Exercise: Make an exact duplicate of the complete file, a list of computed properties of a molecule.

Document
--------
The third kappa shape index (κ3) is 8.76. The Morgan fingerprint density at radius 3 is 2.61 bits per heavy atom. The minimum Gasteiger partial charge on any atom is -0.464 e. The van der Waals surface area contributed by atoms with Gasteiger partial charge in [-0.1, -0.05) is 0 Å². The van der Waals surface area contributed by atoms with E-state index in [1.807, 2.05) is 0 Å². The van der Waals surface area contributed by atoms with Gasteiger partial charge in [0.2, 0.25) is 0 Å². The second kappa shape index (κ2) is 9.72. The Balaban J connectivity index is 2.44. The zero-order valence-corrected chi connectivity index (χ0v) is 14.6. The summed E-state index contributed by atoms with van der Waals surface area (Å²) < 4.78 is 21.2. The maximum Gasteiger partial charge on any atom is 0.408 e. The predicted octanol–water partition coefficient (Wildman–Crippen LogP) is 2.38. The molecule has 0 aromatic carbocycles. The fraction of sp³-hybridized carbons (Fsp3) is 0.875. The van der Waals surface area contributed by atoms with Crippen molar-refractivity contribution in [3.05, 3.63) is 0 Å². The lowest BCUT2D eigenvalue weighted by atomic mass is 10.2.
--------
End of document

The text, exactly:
The third kappa shape index (κ3) is 8.76. The Morgan fingerprint density at radius 3 is 2.61 bits per heavy atom. The minimum Gasteiger partial charge on any atom is -0.464 e. The van der Waals surface area contributed by atoms with Gasteiger partial charge in [-0.1, -0.05) is 0 Å². The van der Waals surface area contributed by atoms with E-state index in [1.807, 2.05) is 0 Å². The van der Waals surface area contributed by atoms with Gasteiger partial charge in [0.2, 0.25) is 0 Å². The second kappa shape index (κ2) is 9.72. The Balaban J connectivity index is 2.44. The zero-order valence-corrected chi connectivity index (χ0v) is 14.6. The summed E-state index contributed by atoms with van der Waals surface area (Å²) < 4.78 is 21.2. The maximum Gasteiger partial charge on any atom is 0.408 e. The predicted octanol–water partition coefficient (Wildman–Crippen LogP) is 2.38. The molecule has 0 aromatic carbocycles. The fraction of sp³-hybridized carbons (Fsp3) is 0.875. The van der Waals surface area contributed by atoms with Crippen molar-refractivity contribution in [3.05, 3.63) is 0 Å². The lowest BCUT2D eigenvalue weighted by atomic mass is 10.2.